Cat Diets

Choosing the right diet for your cat can be daunting for a new owner and any change in diet should be discussed with your vet.

The importance of a balanced diet is vital in maintaining overall health. An unbalanced diet may lead to problems such as: poor growth, weight gain, weakness, bladder stones, skeletal problems and digestive problems among others.

What we recommend

We recommend that a ‘complete’ diet is fed to your cat. This is to ensure that the correct balance of proteins, carbohydrates, fats, fibre, minerals and vitamins are obtained.

Our recommended range includes Hills and Royal Canin. These diets are scientifically formulated to include all of the essential nutrients required to ensure optimal health. These companies also have a range of diets tailored to pet’s specific medical needs, aiding in recovery or control of disease.

There are however, a variety of excellent diets on the market and what may suit one pet won’t necessarily suit another. We are happy to discuss any potential diet you may be considering and to ensure the new diet suits your pet’s needs. Needs may vary according to life stage, activity level and pre-existing conditions.

All new diets should be introduced slowly (over 2 weeks). This is to avoid any digestive upsets as well as increase the likelihood of fussier pets eating it.

Plenty of fresh drinking water should always be available.

The roles of the most essential nutrients:

Carbohydrates

Provide energy needed for vital body functions and act as building blocks for other nutrients.

Proteins

Essential for growth and repair of all tissues and organs.

Fats

Supply energy, allow absorption of fat soluble vitamins (A,D,E & K) and supply essential fatty acids.

Fibre

To maintain healthy digestion

Vitamins and minerals

Maintain a strong immune system, healthy cellular function, nerve function and skeletal structure.

Dog and cat nutritional needs vary considerably. You should therefore never feed dog food to your cat, or vice-versa.

Energy requirements:

Cats are obligate carnivores and require certain amino acids (e.g taurine to maintain healthy eyes, heart and central nervous system), have no carbohydrate requirement and have a higher total protein requirement than dogs – the protein is used to produce energy as well as for tissue growth and repair. Cats should never be fed a vegetarian diet.

Growing, pregnant and lactating cats also have higher protein requirements, as do animals who have suffered trauma, burns or diseases such as cancers.

Cat with kidney disease will require more controlled levels of high-quality protein. This to help prevent further kidney damage or discomfort from toxic breakdown. This may come in the form of a prescription diet.  

Many cats are also prone to bladder stones, which can lead to cystitis or a blocked bladder. Hills and Royal Canin both offer prescription diets to help reduce the build-up of crystals in the bladder. We are happy to offer advice on this.

Obesity:

Obesity is a growing problem with dogs and cats of today, with 1 in 3 pets being overweight or obese.

Many people over-estimate their pet’s food requirement, or feel that feeding treats is a way of expressing love. Whilst it’s encouraging to meet owners who love their pets so much, we are seeing an increased number of animals with obesity related diseases. These include: diabetes mellitus, joint problems and heart problems.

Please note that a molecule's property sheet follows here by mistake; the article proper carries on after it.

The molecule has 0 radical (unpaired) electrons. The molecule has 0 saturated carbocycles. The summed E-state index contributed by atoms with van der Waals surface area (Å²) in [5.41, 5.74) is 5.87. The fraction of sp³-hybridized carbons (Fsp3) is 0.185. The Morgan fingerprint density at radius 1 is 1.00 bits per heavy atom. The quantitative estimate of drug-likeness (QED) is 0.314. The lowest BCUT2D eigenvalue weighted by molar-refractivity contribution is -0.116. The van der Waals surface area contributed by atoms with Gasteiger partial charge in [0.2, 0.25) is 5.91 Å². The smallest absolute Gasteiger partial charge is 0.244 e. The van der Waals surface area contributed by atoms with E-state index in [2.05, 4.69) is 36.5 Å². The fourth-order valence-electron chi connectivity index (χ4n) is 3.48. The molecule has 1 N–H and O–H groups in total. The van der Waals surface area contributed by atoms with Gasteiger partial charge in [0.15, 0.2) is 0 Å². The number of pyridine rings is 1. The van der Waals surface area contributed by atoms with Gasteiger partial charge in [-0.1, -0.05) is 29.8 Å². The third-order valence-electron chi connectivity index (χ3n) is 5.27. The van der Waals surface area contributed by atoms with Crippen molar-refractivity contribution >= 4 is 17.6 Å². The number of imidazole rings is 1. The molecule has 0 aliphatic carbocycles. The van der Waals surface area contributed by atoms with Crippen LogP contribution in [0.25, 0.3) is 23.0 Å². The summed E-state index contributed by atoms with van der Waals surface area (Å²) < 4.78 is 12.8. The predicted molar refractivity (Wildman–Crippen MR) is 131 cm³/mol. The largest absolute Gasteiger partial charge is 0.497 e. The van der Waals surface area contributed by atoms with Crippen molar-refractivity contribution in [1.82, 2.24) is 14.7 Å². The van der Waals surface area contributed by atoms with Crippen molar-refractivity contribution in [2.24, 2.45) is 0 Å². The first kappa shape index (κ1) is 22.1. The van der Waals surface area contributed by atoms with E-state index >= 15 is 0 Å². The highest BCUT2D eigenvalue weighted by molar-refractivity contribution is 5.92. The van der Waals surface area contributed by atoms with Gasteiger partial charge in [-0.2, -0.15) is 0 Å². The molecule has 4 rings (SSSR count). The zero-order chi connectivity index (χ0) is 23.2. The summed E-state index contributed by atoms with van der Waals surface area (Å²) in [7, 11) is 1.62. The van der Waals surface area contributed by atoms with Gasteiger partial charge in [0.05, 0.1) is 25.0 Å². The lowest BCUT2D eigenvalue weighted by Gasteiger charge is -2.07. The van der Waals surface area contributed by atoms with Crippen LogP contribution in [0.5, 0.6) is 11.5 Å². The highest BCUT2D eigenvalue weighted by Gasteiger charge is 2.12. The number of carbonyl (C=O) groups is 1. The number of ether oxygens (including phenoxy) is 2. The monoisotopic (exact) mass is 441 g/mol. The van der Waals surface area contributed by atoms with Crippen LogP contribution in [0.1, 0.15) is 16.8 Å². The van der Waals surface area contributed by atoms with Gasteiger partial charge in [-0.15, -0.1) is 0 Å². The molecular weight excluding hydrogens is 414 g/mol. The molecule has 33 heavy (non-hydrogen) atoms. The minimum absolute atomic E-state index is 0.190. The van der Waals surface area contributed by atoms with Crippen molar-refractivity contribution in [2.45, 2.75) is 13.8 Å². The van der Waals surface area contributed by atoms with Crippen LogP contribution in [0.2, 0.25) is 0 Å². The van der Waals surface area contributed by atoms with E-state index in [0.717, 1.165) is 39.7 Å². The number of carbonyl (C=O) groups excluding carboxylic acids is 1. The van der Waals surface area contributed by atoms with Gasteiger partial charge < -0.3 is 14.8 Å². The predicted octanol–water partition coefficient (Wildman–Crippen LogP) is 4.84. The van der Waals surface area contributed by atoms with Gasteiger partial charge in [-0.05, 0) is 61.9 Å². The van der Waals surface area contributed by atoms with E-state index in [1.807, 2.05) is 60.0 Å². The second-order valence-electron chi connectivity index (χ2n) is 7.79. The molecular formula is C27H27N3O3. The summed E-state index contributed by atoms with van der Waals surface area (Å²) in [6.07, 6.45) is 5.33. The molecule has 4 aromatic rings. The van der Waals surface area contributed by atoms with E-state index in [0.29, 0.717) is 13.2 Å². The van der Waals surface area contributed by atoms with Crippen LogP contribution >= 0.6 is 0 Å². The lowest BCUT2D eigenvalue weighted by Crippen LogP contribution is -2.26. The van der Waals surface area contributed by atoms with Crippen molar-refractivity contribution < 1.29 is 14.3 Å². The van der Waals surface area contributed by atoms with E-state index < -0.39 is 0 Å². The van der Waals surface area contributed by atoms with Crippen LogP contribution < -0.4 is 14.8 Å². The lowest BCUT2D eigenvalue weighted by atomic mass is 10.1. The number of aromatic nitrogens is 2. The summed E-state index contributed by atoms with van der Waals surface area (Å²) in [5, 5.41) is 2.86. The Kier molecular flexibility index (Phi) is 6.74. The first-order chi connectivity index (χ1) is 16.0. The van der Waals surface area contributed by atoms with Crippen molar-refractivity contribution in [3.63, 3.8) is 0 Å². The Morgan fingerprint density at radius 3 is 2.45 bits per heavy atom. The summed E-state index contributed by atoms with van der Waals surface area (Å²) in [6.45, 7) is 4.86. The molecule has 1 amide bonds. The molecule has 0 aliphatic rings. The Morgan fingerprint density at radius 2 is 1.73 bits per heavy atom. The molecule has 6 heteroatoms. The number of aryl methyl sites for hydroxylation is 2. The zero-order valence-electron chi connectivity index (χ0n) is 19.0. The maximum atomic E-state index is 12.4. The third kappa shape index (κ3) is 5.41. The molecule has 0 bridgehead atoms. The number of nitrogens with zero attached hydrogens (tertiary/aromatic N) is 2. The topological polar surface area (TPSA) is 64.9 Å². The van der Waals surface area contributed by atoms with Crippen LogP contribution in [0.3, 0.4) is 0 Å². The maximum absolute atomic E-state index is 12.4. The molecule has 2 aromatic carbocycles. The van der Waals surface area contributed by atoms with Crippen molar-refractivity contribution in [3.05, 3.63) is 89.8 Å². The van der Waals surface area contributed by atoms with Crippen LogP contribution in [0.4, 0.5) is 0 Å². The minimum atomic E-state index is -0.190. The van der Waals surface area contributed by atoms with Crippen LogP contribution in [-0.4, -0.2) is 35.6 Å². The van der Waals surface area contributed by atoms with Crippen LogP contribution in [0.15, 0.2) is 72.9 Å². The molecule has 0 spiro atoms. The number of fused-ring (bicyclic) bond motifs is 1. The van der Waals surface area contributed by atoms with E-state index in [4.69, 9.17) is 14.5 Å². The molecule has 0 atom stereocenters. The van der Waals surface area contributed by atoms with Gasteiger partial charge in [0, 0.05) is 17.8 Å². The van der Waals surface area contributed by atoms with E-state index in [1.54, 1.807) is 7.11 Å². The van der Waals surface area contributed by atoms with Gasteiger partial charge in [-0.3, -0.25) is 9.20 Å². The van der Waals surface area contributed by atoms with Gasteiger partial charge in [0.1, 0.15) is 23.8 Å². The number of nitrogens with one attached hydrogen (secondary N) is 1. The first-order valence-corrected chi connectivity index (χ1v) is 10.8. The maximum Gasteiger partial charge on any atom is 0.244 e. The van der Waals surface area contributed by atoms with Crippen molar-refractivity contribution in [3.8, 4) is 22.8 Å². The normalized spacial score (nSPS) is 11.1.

These diseases can have a negative effect your pet’s quality of life, or sadly even shorten it.

 We can advise you on how to change feeding habits and accurately weigh food. You may need to consider prescription weight loss diets and exercise plans to effectively help your pet lose weight. This can be discussed at a weight clinic with us.

Raw diets:

We recommend that owners carry out a lot of research before putting their dog on a raw diet. These diets require a lot of commitment to successfully ensure a balanced diet for their pet, and do come with some risks.

If you are sure that a raw diet is the right choice for your pet, you should seek advice from us or from a veterinary nutritionist. You should feed a variety of meat and include whole animals (including bones- these should never be cooked).

Supplements may be required to ensure that the diet is correctly balanced. An unbalanced diet may lead to problems such as: poor growth, weight gain, weakness, bladder stones, skeletal problems and digestive problems among others.

 You should also be aware of the increased risk of parasites (particularly if feeding wild caught food such as rabbits) and the increased risk of zoonotic food poisoning illnesses such salmonella or campylobacter.

There are a growing number of companies who offer prepared complete raw diets, who also follow strict standards for hygiene. These can be a suitable option for people new to raw feeding.

Correct food hygiene practice should be always be carried out, and extra care taken when cleaning up after your pet. You should always wash your hands after handling, cuddling or playing with your pet.

A raw diet is not recommended to for pets in households where there are people who may be immuno-compromised.

Whilst many supporters of raw food diets believe this method of feeding is closer to a cat’s natural diet, it is worth bearing in mind that farm animals produced for food do not necessarily eat a natural diet themselves, and therefore there may be nutritional deficiencies or excesses in the meat itself which can cause health issues for your pet.

Contact us for support

We recognise that many owners may still wish to feed home prepared or raw food diets to their pets and support owners in making the choices that are right for them. We are always available to provide advice and support on nutrition- please give us a call if this is something you would like to discuss.